DEAL OR NO DEAL
It’s a sensible advice: write what you know. Wannabe writer Jack Manfred (Clive Owen) heeds and heads back to a world he has deserted. On the advice of his father (Nicholas Ball), he takes the job as a croupier, or, in other words, a casino dealer. It’s an easy task, since he already developed a conjurer’s hands while growing up in a South African house of addiction. The dashing man in tux knows the tactics in making gamblers lose more money. He is wise enough to never get in bed with other croupiers and, in particular, the gambling clients. But as Jack writes his novel, he begins to lead a double life.
At the casino, he tries to flesh out his alter-ego Jake, his croupier character in his story. Jake is not much different from Jack. But as a character, Jake’s nature is to be tempted by danger. If Jake plays it safe like Jack, the novel is going to suffer. So Jack, as Jake, is slowly pulled in by peril. He breaks some rules and soon, reaches a point where someone offers him a suspicious deal. Does the dealer take the deal? Does the croupier turn into a gambler?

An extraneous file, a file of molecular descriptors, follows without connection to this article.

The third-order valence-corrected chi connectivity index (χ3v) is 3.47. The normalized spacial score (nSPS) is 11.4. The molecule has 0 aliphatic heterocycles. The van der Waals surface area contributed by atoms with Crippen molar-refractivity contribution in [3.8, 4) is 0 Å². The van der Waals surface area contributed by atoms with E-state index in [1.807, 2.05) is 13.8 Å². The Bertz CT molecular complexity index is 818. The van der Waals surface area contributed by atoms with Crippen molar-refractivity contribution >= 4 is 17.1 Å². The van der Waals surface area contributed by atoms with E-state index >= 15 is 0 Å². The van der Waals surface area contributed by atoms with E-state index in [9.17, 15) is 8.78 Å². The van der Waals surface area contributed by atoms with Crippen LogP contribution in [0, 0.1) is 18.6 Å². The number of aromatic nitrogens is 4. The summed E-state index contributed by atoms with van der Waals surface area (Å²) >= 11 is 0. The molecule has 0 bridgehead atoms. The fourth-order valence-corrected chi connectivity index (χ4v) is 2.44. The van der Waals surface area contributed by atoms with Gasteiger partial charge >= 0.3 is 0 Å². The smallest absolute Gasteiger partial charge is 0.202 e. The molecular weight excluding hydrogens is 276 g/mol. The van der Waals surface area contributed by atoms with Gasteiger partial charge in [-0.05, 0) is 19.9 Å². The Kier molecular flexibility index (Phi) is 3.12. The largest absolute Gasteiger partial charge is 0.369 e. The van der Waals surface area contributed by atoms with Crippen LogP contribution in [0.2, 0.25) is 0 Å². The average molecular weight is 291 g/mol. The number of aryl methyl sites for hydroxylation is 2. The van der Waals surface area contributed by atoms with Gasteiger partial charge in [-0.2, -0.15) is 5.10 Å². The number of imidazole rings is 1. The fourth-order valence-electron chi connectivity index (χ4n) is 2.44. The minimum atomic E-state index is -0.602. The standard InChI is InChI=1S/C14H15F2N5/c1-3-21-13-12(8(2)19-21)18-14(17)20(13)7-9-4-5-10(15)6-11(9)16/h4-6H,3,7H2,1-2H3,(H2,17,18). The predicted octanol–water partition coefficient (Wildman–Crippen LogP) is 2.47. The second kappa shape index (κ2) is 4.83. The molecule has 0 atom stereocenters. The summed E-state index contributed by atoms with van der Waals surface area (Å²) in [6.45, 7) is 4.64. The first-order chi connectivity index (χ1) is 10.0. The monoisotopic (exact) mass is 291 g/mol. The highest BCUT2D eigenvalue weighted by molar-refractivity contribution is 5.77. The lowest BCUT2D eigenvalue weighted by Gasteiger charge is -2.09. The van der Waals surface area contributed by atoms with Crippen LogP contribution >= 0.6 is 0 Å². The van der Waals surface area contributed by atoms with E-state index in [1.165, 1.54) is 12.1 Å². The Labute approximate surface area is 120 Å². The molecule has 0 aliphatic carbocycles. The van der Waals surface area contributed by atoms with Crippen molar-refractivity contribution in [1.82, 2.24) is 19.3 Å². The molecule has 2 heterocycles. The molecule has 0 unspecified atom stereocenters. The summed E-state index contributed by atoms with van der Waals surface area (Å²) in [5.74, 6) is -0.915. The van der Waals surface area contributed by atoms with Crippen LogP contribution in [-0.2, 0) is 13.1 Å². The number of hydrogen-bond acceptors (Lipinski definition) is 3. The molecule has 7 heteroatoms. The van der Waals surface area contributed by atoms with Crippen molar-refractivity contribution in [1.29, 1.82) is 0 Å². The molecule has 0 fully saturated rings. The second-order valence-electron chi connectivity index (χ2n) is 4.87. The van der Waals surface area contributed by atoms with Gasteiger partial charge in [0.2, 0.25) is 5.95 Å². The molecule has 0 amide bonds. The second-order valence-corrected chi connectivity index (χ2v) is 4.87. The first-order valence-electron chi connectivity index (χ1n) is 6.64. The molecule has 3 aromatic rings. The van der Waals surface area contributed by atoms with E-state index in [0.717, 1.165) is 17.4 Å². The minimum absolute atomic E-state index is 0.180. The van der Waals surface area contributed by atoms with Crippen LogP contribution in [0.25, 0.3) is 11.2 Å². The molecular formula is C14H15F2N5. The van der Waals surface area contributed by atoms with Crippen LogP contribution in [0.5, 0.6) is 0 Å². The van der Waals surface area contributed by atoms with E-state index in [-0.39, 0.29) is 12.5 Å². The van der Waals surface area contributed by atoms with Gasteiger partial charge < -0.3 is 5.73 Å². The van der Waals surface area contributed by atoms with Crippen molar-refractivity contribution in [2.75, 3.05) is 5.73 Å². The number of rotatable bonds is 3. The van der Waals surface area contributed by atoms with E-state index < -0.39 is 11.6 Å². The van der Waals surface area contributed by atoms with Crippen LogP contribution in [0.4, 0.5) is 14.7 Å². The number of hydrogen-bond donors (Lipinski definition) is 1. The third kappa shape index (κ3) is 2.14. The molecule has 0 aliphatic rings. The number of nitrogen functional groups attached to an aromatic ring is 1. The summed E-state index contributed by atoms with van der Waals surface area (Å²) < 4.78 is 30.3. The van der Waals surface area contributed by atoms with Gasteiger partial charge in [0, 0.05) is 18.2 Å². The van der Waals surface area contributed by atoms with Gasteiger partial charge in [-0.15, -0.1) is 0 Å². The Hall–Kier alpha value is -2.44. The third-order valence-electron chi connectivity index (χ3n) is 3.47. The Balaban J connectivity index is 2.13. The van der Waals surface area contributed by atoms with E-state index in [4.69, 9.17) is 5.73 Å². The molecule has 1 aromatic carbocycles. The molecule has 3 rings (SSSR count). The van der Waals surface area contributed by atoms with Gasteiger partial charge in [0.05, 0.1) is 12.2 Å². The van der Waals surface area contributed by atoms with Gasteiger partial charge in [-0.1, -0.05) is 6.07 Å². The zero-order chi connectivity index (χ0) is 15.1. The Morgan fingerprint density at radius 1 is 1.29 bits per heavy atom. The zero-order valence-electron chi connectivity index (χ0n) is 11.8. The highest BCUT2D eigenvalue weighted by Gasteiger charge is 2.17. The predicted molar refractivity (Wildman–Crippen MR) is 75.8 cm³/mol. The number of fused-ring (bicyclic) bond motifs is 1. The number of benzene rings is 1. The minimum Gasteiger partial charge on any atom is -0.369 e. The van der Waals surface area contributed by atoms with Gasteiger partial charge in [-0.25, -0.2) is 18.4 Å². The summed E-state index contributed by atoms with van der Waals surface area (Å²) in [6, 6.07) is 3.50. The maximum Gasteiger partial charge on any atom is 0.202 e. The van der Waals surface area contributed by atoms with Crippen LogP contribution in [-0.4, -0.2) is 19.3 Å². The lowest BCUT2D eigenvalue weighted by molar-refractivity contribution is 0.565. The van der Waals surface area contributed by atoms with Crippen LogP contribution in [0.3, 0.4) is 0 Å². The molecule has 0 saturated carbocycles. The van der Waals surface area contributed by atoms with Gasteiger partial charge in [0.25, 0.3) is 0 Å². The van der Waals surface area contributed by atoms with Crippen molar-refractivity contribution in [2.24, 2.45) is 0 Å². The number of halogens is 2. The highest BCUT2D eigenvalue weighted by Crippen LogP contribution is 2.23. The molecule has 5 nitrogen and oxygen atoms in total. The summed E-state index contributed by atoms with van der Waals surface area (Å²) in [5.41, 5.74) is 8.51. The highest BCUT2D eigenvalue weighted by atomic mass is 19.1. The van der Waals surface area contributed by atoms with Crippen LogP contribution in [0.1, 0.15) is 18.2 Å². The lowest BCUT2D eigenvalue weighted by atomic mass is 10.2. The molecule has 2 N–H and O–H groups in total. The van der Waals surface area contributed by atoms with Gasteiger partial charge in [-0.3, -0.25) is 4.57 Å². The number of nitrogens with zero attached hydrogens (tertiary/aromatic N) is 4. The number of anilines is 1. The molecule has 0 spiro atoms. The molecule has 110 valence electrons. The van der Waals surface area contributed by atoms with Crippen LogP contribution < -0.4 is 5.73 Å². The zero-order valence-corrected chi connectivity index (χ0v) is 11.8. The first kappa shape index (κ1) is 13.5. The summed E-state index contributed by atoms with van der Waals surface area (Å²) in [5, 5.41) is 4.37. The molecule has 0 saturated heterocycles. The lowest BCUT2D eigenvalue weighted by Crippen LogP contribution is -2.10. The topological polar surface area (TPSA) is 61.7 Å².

“Croupier” is a slow, but intriguing neo-noir. If the unraveling of the plot is the card game, then the movie acts like its titular occupation. With a reserved and detached demeanor, “Croupier” wants us to focus and be attentive, as it deals the cards of the story. Gradually, the movie becomes intriguing and seduces us to play a little longer. Yet, as a viewer, we suspect the film is silently and surreptitiously staging the “unpredictable” outcome.
This suspicion arises from the voice-over narration, which exposes the furtive thoughts behind Jack’s stone-faced visage. Delivered with somber perfection by Clive Owen, these interior monologues are essential to the screenplay’s intoxicating quality. They enliven scenes that are otherwise visually mundane. But I think the real attraction here is Clive Owen, who is right on the money. He plays a character so complex, it’s basically two characters (the writer and the croupier). I have a suspicion that Jack created Jake because the odds is greater. As they say, two is better than one. If one lifestyle fails, he has another one to fall back on. Life is a gamble and the croupier certainly knows to deal with it.
Clive Owen, Kate Hardie, Alex Kingston, and Gina McGee